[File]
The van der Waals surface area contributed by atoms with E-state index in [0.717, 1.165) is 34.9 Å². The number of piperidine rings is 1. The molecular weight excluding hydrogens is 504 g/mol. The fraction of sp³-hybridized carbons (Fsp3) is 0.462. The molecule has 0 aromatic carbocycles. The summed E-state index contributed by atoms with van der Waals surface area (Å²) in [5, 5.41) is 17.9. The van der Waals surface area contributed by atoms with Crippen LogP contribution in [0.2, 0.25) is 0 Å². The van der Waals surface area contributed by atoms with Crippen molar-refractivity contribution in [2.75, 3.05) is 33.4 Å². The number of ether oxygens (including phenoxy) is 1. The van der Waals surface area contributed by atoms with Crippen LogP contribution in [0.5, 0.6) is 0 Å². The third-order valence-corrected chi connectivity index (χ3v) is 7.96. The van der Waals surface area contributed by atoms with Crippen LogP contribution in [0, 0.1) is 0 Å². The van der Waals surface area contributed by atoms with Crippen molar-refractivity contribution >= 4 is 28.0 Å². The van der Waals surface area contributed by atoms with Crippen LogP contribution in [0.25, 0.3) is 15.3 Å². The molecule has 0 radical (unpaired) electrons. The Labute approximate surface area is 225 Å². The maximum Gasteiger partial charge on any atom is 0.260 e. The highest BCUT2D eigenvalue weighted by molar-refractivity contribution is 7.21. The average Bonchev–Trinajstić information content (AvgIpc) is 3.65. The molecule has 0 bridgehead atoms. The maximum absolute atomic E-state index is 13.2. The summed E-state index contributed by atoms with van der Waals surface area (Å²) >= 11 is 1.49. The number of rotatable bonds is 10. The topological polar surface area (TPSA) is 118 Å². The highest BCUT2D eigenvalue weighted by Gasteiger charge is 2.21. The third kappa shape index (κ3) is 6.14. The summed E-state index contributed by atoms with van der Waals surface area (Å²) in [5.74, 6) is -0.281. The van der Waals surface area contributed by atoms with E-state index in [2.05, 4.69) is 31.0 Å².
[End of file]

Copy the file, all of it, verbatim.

The van der Waals surface area contributed by atoms with E-state index in [0.717, 1.165) is 34.9 Å². The number of piperidine rings is 1. The molecular weight excluding hydrogens is 504 g/mol. The fraction of sp³-hybridized carbons (Fsp3) is 0.462. The molecule has 0 aromatic carbocycles. The summed E-state index contributed by atoms with van der Waals surface area (Å²) in [5, 5.41) is 17.9. The van der Waals surface area contributed by atoms with Crippen LogP contribution in [0.2, 0.25) is 0 Å². The van der Waals surface area contributed by atoms with Crippen molar-refractivity contribution in [2.75, 3.05) is 33.4 Å². The number of ether oxygens (including phenoxy) is 1. The van der Waals surface area contributed by atoms with Crippen LogP contribution in [0.5, 0.6) is 0 Å². The third-order valence-corrected chi connectivity index (χ3v) is 7.96. The van der Waals surface area contributed by atoms with Crippen LogP contribution in [0, 0.1) is 0 Å². The van der Waals surface area contributed by atoms with Crippen molar-refractivity contribution >= 4 is 28.0 Å². The van der Waals surface area contributed by atoms with Crippen LogP contribution in [0.25, 0.3) is 15.3 Å². The molecule has 0 radical (unpaired) electrons. The Labute approximate surface area is 225 Å². The maximum Gasteiger partial charge on any atom is 0.260 e. The highest BCUT2D eigenvalue weighted by molar-refractivity contribution is 7.21. The average Bonchev–Trinajstić information content (AvgIpc) is 3.65. The molecule has 0 bridgehead atoms. The maximum absolute atomic E-state index is 13.2. The summed E-state index contributed by atoms with van der Waals surface area (Å²) >= 11 is 1.49. The number of rotatable bonds is 10. The topological polar surface area (TPSA) is 118 Å². The highest BCUT2D eigenvalue weighted by Gasteiger charge is 2.21. The third kappa shape index (κ3) is 6.14. The summed E-state index contributed by atoms with van der Waals surface area (Å²) in [5.74, 6) is -0.281. The van der Waals surface area contributed by atoms with E-state index in [2.05, 4.69) is 31.0 Å².